The Brazilian government’s decision to reduce the sugarcane-based ethanol additive it puts in gasoline in Brazil from 25% to 20%, was praised by the president of the Fuels and Lubricants Federation (Federação Nacional do Comércio de CombustÀveis e Lubrificantes) (FecombustÀveis), Luiz Gil Siuffo.
According to Siuffo, the decision was the best way to reduce ethanol consumption and control the market price which has risen gradually over the last few months.
In January, in an attempt to stem the rise of ethanol prices, the government negotiated an agreement with sugarcane mill owners (usineiros) to keep their price at US$ 0.49 (1.05 reais) per liter. But strong demand sank the agreement.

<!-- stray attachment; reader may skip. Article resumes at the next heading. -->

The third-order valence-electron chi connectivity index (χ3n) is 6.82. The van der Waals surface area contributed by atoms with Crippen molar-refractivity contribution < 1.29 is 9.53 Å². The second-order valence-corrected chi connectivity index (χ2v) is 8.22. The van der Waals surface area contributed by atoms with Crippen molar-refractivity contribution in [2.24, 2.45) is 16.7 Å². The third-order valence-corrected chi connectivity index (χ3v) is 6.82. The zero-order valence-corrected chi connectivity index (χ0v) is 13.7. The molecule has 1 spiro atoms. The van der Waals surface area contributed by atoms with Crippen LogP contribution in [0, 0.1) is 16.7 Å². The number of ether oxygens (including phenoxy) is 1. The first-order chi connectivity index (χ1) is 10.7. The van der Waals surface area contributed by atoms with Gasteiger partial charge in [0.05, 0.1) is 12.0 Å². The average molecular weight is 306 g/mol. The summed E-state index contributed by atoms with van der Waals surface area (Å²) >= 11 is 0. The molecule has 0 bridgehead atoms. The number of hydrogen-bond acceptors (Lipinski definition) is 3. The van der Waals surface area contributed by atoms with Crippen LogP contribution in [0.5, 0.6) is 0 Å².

Siuffo says that with the 5 percentage points reduction in the amount of ethanol added to gasoline there will immediately be a surplus of 100 million liters on the market and the usineiros will reduce their prices.
He says that at the moment the country is consuming 500 million liters per month of sugarcane-based ethanol and that consumption should drop to 400 million liters per month.
Siuffo added that sugarcane growers and mill owners will continue to attempt to control the market.